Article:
Flight From High Yields Marks Stock Market Bottom
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High yield bonds as an asset class often get lumped in with Treasury or high-grade corporate bonds. But high yield bonds as a group tend to behave much more like the stock market than like the bond market, while also throwing off attractive bond yields. As a result, high yield bond funds and ETFs tend to attract stock market investors who are looking to amplify their dividend yields, and they do not get the "flight to quality" effect seen in T-Bonds.
In addition to serving as an investment vehicle, high yield ETFs can also make for a great indicator of what is happening to the overall stock market. This week's chart compares the SP500 to HIO, which is a fairly representative example of high yield bond ETFs as a group.
Generally speaking, there is a really good correlation between the SP500 and HIO, as is the case with most high yield bond funds. But the really interesting behavior that HIO shows is how its investors tend to panic out at useful times.
The lower indicator in this chart is a 2-day percentage rate of change for HIO. It just measures how much price change has occurred since two days before. When we see a drop of greater than 2% over a two day period, that is usually a great sign of a short term bottom for the overall stock market. The market's slide in May 2012 was not being fully reflected in a response by HIO's share price until just the last couple of days. The yield hungry investors really were not participating in the selling behavior until the very end.
That's the useful indication that we can take from watching high yield bonds. If the market is declining but high yield bonds are hanging in there, then the decline may not be done. Once we get to the point where these investors are finally feeling the pain and bailing out, then the end of the decline is at hand.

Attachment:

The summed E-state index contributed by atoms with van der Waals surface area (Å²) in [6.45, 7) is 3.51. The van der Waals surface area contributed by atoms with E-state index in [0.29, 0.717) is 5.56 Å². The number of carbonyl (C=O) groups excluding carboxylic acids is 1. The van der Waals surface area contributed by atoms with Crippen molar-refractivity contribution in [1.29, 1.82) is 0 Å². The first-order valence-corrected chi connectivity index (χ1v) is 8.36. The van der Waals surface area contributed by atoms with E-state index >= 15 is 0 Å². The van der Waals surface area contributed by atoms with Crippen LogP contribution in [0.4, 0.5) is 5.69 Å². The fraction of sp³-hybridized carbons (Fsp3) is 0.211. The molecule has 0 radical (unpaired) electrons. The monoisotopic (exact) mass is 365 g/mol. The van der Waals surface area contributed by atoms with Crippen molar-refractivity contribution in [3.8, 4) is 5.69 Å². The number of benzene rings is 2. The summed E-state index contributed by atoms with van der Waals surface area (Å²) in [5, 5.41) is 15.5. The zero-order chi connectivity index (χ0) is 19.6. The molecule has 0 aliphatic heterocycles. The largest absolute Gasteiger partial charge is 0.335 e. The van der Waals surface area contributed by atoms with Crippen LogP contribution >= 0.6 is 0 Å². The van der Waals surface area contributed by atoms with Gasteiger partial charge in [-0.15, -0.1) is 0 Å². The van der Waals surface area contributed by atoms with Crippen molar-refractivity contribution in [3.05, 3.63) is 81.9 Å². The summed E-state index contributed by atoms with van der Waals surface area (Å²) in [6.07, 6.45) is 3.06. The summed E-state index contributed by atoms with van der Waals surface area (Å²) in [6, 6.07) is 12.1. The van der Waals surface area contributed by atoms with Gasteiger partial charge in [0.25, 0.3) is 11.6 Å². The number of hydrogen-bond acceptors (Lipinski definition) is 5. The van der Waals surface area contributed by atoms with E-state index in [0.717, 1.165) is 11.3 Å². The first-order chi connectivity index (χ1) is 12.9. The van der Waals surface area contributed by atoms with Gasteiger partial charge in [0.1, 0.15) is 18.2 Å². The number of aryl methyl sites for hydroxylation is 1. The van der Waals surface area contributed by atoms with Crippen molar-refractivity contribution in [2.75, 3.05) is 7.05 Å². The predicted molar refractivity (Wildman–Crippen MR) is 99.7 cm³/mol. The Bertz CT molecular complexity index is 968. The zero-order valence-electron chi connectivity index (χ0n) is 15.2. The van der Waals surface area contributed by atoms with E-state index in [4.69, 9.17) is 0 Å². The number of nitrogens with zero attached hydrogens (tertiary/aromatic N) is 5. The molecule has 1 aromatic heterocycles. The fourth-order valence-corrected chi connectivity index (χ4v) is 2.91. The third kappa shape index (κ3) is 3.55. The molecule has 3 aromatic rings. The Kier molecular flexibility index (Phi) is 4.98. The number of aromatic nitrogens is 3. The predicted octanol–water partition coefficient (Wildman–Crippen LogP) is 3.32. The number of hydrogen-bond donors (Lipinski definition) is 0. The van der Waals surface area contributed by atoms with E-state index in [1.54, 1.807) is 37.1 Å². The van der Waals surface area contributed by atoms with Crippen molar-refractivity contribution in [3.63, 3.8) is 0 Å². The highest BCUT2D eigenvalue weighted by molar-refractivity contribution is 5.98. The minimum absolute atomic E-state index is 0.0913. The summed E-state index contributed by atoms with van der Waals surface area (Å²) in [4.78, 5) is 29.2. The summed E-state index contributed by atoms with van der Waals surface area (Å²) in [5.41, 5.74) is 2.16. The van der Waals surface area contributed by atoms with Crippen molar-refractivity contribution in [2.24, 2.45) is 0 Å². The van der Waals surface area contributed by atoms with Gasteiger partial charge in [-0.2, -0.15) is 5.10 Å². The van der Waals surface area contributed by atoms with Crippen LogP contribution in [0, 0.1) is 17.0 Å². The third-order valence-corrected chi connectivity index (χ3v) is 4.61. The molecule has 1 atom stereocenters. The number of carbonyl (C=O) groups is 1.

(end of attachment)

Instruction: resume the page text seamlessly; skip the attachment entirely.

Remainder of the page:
Perhaps just as interesting is that when HIO moves upward by 2% or more in two days, it does not have the same meaning that such a down move has. More often, a 2% up move occurs at the beginning of a rally for stock prices, whereas a 2% down move marks the end of a decline. So up and down are not the same.
One other way I like to look at high yield bonds is to watch MHCAX, which is a regular open ended mutual fund offered by MainStay Funds. I like to use the NAV of this mutual fund as an indicator because it has a long history to observe, and because it is generally well behaved. I prefer to watch it on a weekly basis, because that helps to filter out the effects of their regular distributions.
When MHCAX is above its weekly 10% Trend (19-bar EMA), that is generally a good condition for the stock market. But when MHCAX drops below that moving average, it signals liquidity problems for the overall market that can be a problem for stocks. It correctly told of the problems in the 2007-09 bear market, and also correctly signaled the return of strong liquidity just after the bottom in March 2009. It has stayed mostly above its moving average, except for the episode in 2011 when it correctly warned of the problems that led to a big decline for the stock market in July and August 2011.
Editor, The McClellan Market Report
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